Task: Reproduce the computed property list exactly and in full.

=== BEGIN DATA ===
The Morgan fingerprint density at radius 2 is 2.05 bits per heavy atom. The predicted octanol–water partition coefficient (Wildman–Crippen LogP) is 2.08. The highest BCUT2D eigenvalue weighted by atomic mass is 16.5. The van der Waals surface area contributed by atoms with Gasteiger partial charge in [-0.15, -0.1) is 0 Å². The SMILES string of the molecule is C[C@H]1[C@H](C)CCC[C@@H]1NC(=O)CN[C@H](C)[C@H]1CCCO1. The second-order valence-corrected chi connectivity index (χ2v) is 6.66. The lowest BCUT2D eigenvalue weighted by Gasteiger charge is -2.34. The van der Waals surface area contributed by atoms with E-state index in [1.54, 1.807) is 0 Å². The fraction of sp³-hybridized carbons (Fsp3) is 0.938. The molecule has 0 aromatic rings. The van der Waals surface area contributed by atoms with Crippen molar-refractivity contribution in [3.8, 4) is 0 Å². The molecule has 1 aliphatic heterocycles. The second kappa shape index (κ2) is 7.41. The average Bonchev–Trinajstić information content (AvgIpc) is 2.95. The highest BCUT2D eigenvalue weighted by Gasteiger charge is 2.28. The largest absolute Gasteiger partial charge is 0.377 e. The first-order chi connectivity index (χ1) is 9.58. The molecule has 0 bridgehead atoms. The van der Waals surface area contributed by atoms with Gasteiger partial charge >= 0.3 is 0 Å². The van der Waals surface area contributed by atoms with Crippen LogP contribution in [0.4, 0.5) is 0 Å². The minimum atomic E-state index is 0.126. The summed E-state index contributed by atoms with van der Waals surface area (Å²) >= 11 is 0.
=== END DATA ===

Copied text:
The Morgan fingerprint density at radius 2 is 2.05 bits per heavy atom. The predicted octanol–water partition coefficient (Wildman–Crippen LogP) is 2.08. The highest BCUT2D eigenvalue weighted by atomic mass is 16.5. The van der Waals surface area contributed by atoms with Gasteiger partial charge in [-0.15, -0.1) is 0 Å². The SMILES string of the molecule is C[C@H]1[C@H](C)CCC[C@@H]1NC(=O)CN[C@H](C)[C@H]1CCCO1. The second-order valence-corrected chi connectivity index (χ2v) is 6.66. The lowest BCUT2D eigenvalue weighted by Gasteiger charge is -2.34. The van der Waals surface area contributed by atoms with E-state index in [1.54, 1.807) is 0 Å². The fraction of sp³-hybridized carbons (Fsp3) is 0.938. The molecule has 0 aromatic rings. The van der Waals surface area contributed by atoms with Crippen molar-refractivity contribution in [3.8, 4) is 0 Å². The molecule has 1 aliphatic heterocycles. The second kappa shape index (κ2) is 7.41. The average Bonchev–Trinajstić information content (AvgIpc) is 2.95. The highest BCUT2D eigenvalue weighted by Gasteiger charge is 2.28. The largest absolute Gasteiger partial charge is 0.377 e. The first-order chi connectivity index (χ1) is 9.58. The molecule has 0 bridgehead atoms. The van der Waals surface area contributed by atoms with Gasteiger partial charge >= 0.3 is 0 Å². The van der Waals surface area contributed by atoms with Crippen LogP contribution in [0.4, 0.5) is 0 Å². The minimum atomic E-state index is 0.126. The summed E-state index contributed by atoms with van der Waals surface area (Å²) >= 11 is 0.